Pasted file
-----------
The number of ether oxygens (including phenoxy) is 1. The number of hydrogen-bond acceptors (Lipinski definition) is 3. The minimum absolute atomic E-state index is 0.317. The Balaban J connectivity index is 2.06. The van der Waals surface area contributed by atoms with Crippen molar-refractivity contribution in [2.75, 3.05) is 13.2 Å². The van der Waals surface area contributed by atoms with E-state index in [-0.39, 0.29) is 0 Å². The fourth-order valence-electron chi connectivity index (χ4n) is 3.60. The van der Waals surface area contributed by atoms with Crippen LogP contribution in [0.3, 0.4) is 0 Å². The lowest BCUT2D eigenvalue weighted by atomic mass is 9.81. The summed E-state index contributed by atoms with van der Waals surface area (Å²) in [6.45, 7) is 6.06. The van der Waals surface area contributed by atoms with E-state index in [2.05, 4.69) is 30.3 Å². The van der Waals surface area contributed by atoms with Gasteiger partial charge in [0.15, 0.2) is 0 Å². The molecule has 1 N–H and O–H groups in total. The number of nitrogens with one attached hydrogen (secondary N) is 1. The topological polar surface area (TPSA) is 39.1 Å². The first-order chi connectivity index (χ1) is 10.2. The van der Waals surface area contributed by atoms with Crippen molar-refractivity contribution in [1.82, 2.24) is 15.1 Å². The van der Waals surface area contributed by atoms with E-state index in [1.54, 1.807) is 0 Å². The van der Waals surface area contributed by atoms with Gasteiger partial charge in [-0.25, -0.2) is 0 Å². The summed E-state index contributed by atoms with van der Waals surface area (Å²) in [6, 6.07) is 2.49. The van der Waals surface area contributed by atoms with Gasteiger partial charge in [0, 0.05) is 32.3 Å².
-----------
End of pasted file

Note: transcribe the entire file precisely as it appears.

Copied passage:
The number of ether oxygens (including phenoxy) is 1. The number of hydrogen-bond acceptors (Lipinski definition) is 3. The minimum absolute atomic E-state index is 0.317. The Balaban J connectivity index is 2.06. The van der Waals surface area contributed by atoms with Crippen molar-refractivity contribution in [2.75, 3.05) is 13.2 Å². The van der Waals surface area contributed by atoms with E-state index in [-0.39, 0.29) is 0 Å². The fourth-order valence-electron chi connectivity index (χ4n) is 3.60. The van der Waals surface area contributed by atoms with Crippen LogP contribution in [0.3, 0.4) is 0 Å². The lowest BCUT2D eigenvalue weighted by atomic mass is 9.81. The summed E-state index contributed by atoms with van der Waals surface area (Å²) in [6.45, 7) is 6.06. The van der Waals surface area contributed by atoms with E-state index in [2.05, 4.69) is 30.3 Å². The van der Waals surface area contributed by atoms with Gasteiger partial charge in [0.15, 0.2) is 0 Å². The molecule has 1 N–H and O–H groups in total. The number of nitrogens with one attached hydrogen (secondary N) is 1. The topological polar surface area (TPSA) is 39.1 Å². The first-order chi connectivity index (χ1) is 10.2. The van der Waals surface area contributed by atoms with Crippen molar-refractivity contribution in [1.82, 2.24) is 15.1 Å². The van der Waals surface area contributed by atoms with E-state index in [1.54, 1.807) is 0 Å². The van der Waals surface area contributed by atoms with Gasteiger partial charge in [-0.25, -0.2) is 0 Å². The summed E-state index contributed by atoms with van der Waals surface area (Å²) in [6, 6.07) is 2.49. The van der Waals surface area contributed by atoms with Gasteiger partial charge in [0, 0.05) is 32.3 Å².